When: Thu., Jan. 26, 8 p.m. 2017
The long-running guitar titan Pat Metheny has spent the past five decades dazzling audiences with an idiosyncratic blend of technical proficiency and experimental wanderlust. Always a devoted traditionalist with an appetite for the outré, Metheny's hugely influential forays into jazz fusion have long since confirmed his reputation as one of the genre's remaining pioneers.
Metheny's early training began as a sideman for a bevy of geniuses performing in a wide swath of disciplines, ranging from Charlie Haden to Joni Mitchell to Ornette Coleman. Early solo records featured collaborations with the legendary Jaco Pastorius on bass, planting the seeds for the protean genre experiments that would become the calling card of his soon-to-be-formed original band. With the formation of the Pat Metheny Group in 1977, the guitarist reached the height of his commercial and critical acclaim.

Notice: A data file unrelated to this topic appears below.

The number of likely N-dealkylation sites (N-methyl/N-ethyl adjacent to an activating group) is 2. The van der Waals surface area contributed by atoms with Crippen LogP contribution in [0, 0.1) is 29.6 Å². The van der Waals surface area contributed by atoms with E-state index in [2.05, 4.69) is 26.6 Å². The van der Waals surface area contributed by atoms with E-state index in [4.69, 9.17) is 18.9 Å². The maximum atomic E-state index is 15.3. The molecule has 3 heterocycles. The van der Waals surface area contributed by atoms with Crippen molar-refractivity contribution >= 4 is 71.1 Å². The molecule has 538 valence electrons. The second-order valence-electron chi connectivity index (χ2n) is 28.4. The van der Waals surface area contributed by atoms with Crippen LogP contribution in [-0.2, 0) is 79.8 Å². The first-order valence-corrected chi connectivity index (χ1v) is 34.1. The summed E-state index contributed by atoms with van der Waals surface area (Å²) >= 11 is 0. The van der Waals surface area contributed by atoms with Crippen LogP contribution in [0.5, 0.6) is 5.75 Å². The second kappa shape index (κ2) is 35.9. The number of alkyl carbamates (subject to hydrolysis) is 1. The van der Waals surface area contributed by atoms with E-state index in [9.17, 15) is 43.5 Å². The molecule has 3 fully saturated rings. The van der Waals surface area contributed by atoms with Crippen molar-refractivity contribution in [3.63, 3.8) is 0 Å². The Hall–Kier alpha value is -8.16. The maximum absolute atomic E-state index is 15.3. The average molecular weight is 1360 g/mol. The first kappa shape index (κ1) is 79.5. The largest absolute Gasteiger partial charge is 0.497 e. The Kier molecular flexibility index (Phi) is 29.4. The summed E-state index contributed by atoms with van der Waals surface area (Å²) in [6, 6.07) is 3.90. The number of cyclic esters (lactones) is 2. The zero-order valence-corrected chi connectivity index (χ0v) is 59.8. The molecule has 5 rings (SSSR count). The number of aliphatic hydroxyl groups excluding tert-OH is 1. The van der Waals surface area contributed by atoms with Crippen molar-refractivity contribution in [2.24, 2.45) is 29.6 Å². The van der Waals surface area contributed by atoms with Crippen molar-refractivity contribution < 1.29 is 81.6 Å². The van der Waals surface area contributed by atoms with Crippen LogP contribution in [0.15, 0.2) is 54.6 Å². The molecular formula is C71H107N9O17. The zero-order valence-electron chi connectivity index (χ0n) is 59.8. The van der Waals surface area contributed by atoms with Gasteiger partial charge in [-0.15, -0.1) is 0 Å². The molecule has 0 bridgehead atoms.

With that ensemble, he released a series of well-received and influential records, including 1979's bona-fide classic American Garage and the terrific live document Travels. Along with fellow travelers like guitarist Bill Frisell, Metheny has long been thought of in jazz circles as a sort of Trojan horse, both effective enough to broaden audiences and not compromise his formalist impulses in doing so. Recent years have seen Metheny combining his improvisational tendencies with an abiding interest in the theatrical world and Latin jazz, as evidenced by recent collaborations with Chicago's Steppenwolf Theatre and the terrific solo record The Sign of Four.
This week, the ten-time Grammy winner brings a full band of accomplished multi-instrumentalists, comprising a diverse lineup featuring longtime Mexican-American drummer Antonio Sanchez and new members from Malaysia and Australia (bassist Linda Oh) and the UK (pianist Gwilym Simcock). Following a year in which nothing feels remotely assured, it is prudent to catch this one-of-a-kind icon at the peak of his powers. —Timothy Bracy